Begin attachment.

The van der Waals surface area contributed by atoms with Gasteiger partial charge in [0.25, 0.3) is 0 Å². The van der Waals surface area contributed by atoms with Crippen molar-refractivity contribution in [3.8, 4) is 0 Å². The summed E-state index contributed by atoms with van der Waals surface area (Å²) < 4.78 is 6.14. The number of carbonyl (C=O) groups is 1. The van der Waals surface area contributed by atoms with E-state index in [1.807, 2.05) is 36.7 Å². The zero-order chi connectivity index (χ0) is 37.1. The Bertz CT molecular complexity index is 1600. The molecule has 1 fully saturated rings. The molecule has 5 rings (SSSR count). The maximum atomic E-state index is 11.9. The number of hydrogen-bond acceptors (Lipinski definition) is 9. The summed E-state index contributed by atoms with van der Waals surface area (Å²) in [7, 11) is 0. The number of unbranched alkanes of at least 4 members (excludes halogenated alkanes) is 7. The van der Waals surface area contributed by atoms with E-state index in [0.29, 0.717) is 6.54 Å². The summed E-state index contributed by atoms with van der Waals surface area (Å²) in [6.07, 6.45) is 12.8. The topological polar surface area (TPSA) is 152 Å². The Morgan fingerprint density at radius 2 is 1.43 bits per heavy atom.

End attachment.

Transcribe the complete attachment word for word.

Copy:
The van der Waals surface area contributed by atoms with Gasteiger partial charge in [0.25, 0.3) is 0 Å². The van der Waals surface area contributed by atoms with Crippen molar-refractivity contribution in [3.8, 4) is 0 Å². The summed E-state index contributed by atoms with van der Waals surface area (Å²) < 4.78 is 6.14. The number of carbonyl (C=O) groups is 1. The van der Waals surface area contributed by atoms with E-state index in [1.807, 2.05) is 36.7 Å². The zero-order chi connectivity index (χ0) is 37.1. The Bertz CT molecular complexity index is 1600. The molecule has 1 fully saturated rings. The molecule has 5 rings (SSSR count). The maximum atomic E-state index is 11.9. The number of hydrogen-bond acceptors (Lipinski definition) is 9. The summed E-state index contributed by atoms with van der Waals surface area (Å²) in [7, 11) is 0. The number of unbranched alkanes of at least 4 members (excludes halogenated alkanes) is 7. The van der Waals surface area contributed by atoms with E-state index in [0.29, 0.717) is 6.54 Å². The summed E-state index contributed by atoms with van der Waals surface area (Å²) in [6.07, 6.45) is 12.8. The topological polar surface area (TPSA) is 152 Å². The Morgan fingerprint density at radius 2 is 1.43 bits per heavy atom.